Scepticism about the ICC

Category: Publications

10 Nov 2016

Blog Post

Scepticism about the ICC should come as no surprise

JeffHandmakerISS_smallJeff Handmaker*

On 21 October 2016, South Africa’s Minister of Justice and Correctional Services, Michael Masutha announced the intention of the government to withdraw from the International Criminal Court (ICC).

South Africa’s announcement to withdraw from the ICC was accompanied by similar announcements by Burundi and possibly Kenya to either leave or consider leaving the Assembly of State Parties, which comprises the members of the Rome Statute of the ICC. The Gambia also made clear it was intending to leave the ICC, which was all the more embarrassing as it is the country of nationality of the current ICC prosecutor.

Longstanding discontent

For those who follow the workings of the ICC closely, these developments were regarded with little surprise. It is not the first time African leaders have expressed their discontent about the ICC.

From the beginning the African Union (AU) expressed its explicit unwillingness to co-operate with the ICC in facilitating the arrest and extradition of  Sudanese President Al-Bashir, who was the subject to an arrest warrant by the ICC back in 2009. This position by the AU was reinforced during a meeting of African Heads of State, which took place in South Africa in 2015. Legal measures were taken by a South African NGO to try and compel the South African authorities to arrest Al-Bashir, who was attending the meeting. South Africa refused to do so and received much criticism. The South African High Court eventually ordered the government to carry out the arrest, which again, was refused and Al-Bashir was allowed to leave the country. Eventually, the Supreme Court of Appeal in South Africa ruled that the government had violated its legal obligations in failing to arrest Al-Bashir.

Various other condemnations of the ICC have followed, and South Africa’s decision to withdraw has been enthusiastically welcomed by some commentators who for example argue that “justice cannot trump peace”. However, the fact that South Africa, one of the ICC’s leading member states (and founders) went beyond expressing its discontent to announce its intention to withdraw from the Court altogether caught many observers off-guard.

Virtually exclusive attention to Africa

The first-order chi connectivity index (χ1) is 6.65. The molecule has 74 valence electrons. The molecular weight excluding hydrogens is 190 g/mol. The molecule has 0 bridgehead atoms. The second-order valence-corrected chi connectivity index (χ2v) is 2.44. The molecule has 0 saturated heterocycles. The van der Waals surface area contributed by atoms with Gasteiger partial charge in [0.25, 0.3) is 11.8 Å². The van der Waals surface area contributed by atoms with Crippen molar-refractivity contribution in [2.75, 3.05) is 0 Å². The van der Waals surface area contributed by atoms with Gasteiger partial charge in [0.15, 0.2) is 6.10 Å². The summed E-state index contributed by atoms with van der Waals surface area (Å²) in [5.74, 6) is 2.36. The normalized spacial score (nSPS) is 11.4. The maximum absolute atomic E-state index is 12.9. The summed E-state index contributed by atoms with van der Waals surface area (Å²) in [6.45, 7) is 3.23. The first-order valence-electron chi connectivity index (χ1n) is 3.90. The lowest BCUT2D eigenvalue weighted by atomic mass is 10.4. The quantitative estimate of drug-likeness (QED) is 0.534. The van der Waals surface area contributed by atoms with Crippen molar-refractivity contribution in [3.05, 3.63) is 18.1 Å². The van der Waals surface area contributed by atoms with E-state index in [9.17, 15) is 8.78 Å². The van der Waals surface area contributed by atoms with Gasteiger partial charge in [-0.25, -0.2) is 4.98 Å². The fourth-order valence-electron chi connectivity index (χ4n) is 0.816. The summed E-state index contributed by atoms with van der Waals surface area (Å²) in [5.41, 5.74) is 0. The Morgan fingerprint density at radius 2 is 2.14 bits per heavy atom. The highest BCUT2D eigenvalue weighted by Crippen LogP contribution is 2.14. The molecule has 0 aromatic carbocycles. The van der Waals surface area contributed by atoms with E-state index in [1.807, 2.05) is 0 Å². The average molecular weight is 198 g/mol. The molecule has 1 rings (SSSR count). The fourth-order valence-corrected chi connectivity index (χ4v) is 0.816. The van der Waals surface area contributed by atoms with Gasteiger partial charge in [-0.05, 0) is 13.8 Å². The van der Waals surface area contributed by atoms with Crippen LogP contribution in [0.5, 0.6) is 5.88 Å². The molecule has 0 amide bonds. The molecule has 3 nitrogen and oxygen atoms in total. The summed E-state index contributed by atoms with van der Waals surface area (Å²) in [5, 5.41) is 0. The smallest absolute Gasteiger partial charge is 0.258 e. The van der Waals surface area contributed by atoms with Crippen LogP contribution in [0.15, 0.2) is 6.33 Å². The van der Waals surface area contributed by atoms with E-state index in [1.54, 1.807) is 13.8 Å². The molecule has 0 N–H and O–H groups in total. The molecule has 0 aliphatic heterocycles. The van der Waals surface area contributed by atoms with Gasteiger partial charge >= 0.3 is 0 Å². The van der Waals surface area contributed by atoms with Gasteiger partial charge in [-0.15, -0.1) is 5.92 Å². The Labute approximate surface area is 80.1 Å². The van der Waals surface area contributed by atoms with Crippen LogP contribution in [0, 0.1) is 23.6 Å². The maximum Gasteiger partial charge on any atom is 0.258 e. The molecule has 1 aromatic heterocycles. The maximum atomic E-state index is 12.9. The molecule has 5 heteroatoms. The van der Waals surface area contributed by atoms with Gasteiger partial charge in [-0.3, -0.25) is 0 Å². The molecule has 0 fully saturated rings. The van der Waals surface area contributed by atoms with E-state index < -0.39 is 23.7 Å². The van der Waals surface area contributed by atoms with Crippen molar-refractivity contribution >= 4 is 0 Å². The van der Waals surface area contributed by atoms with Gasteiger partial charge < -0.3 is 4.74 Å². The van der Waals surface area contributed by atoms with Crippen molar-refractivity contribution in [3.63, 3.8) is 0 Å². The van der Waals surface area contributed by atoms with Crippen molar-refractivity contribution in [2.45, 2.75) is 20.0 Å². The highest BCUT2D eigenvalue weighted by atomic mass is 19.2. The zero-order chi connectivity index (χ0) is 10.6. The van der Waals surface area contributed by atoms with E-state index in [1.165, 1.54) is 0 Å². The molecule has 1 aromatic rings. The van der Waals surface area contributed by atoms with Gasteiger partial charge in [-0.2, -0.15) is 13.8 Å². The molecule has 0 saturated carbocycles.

It cannot be denied that during its tenure, the ICC has paid virtually exclusive attention to situations concerning Africa.

Certainly, the Office of the Prosecutor has received information about other situations in the world. Accordingly, the Prosecutor has conducted so-called “preliminary examinations” in relation to many of these situations and even opened an investigation in relation to Georgia. These enquiries have ranged from alleged crimes committed by FARC rebels, militias and government forces in Colombia to alleged crimes committed by the Israeli government and military in the occupied Palestinian Territories of the West Bank, East Jerusalem and Gaza.

However, only Africans have been subject to full-scale investigations and prosecutions. All 32 persons indicted since the ICC was established in 2002 come from Africa.

Hence, it is understandable that African leaders criticize the ICC’s almost exclusive focus in prosecuting Africans and investigating in African situations. This is all the more understandable since powerful states, not least members of the Security Council, have essentially stood back and failed to take responsibility for their own alleged crimes (in Iraq, Afghanistan, Syria). Out of the five permanent members of the Security Council, only the United Kingdom and France are members of the ICC; the United States, Russia and China have all refused to ratify the Rome Statute.

It was African states that founded the ICC

What makes the decision by South Africa to withdraw so painful is that the establishment of the ICC was very much due to the diplomatic efforts on the part of mainly African States.